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Midwifery matters - Achieving high quality care

Deirdre Munro urges midwives to have a stronger voice and to support one another through challenging times

Maternity services in Ireland are journeying through an extremely troublesome period. Women, their partners and families are nervous and question the ability of our maternity services. Midwives work under stressful conditions, often exhausted and anxious. It is reported that Irish birth rates are slowly decreasing, but, inversely, dependency levels are increasing, along with maternal age and other complexities such as diabetes, obesity and other medical conditions.

Due to the government moratorium on recruitment, which is compounded by a significant number of retirements, staffing levels have reduced in Ireland over recent years. The INMO recently reported on midwifery to birth ratios in 19 maternity units in Ireland (see pages 6-7). Regrettably, not one Irish maternity unit achieved the Birthrate plus UK recommended ratio of 1:29.5 in a hospital setting.

The mean ratio reported in Ireland is 1:40. Calculating staffing levels with birth ratios alone is by no means a ‘dream equation’ and is debated as a biased measurement . Ideally, midwifery staffing levels should be calculated utilising birth rates in addition to preconception care, fertility and total pregnancies.

Currently, Irish maternity services are being reviewed and according to the Health Minister Dr James Reilly a new ‘National Maternity Services Strategy’ will be published later this year. In the meantime, as midwives we need to take a deep breath, remain calm and find inner strength to support women and each other in our daily work. Hopefully then a quality maternity service may follow, along with more staff.

A reflection
We need to continue caring, being kind to women, our colleagues, ourselves. We need to continue respecting women, our colleagues, ourselves. We need to continue practicing safe midwifery care. We need to continue practicing competently, with dignity.

We need to continue researching, sharing up-to-date information and really listening. We need to continue expressing concerns speedily, openly, honestly and escalate concerns. We need to continue being confidential and professional.

We need to continue solving problems as a team and courageously try new ways

We need to focus on the positives. We need to stop ourselves and our colleagues wallowing in negativity. We need to say ‘well done’ and ‘thank you’ more often. We need to keep trying.

System failure
The term ‘system failure’ in maternity care seems vague and callous aptly described by Don Berwick in his letter to the NHS: “the abstract concept of a ‘system’ that fails has concrete meaning in the life of every doctor, nurse, or therapist who couldn’t find a crucial test result, became exhausted when staffing was inadequate to meet patients’ needs, or watched a patient get an infection in a hospital”.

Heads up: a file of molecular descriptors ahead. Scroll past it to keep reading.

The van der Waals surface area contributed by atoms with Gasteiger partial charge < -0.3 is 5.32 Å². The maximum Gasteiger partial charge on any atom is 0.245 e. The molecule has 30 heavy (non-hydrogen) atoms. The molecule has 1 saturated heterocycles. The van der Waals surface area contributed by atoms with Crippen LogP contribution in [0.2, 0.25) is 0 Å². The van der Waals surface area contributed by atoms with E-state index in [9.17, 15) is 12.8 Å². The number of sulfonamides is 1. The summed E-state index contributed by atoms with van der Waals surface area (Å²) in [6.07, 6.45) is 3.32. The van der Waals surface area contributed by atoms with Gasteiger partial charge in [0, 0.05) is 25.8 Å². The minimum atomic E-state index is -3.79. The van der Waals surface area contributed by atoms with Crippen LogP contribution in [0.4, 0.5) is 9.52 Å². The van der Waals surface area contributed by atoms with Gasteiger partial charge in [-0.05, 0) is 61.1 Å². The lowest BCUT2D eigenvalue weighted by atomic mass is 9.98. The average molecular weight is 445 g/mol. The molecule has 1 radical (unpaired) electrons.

The UK patient safety review by Berwick recommends four guiding principles:

  • Place the quality and safety of patient care above all other aims - The safest and best route to lower cost
  • Engage, empower, and hear patients at all times
  • Foster wholeheartedly the growth and development of all staff, especially with regard to their ability and opportunity to improve the processes within which they work
  • Insist upon, and model in your own work, thorough and unequivocal transparency, in the service of accountability, trust, and the growth of knowledge.

Midwives recognise the need for systemic change in maternity services. The goodwill and best intentions of midwives need to be nurtured and valued. We need to achieve maternity care goals as a team, utilising quantitative measures as a guide map rather than the target.

Better maternity care can only be achieved if blame is abandoned as a measuring tool. Our shared primary goal of high quality maternity care is achievable only when transparency and fairness is deemed essential.

Clearer role definitions in maternity care – including structured ‘add-on projects’ – may facilitate higher quality performance and pave the route for responsibility and accountability, while strengthening maternity care.

Midwives need protected time to obtain career-long learning, thus facilitating interpretation and application of modern methods of quality planning and quality improvement in maternity care.

Stronger voice
It is time to revitalise midwifery in Ireland. It is time for midwives to have a stronger voice. We need to use our voice to create the agenda and to steer policy. We need to highlight the need for more staff, to facilitate safe midwifery care and to protect time to educate and learn.

We need to brain storm to create and develop innovative solutions. We must remember that we are not alone; we have each other.

Deirdre Munro is the newly elected INMO Midwives Section education officer and ICM invited Irish observer, Prague 2014

Midwifery matters - Achieving high quality care


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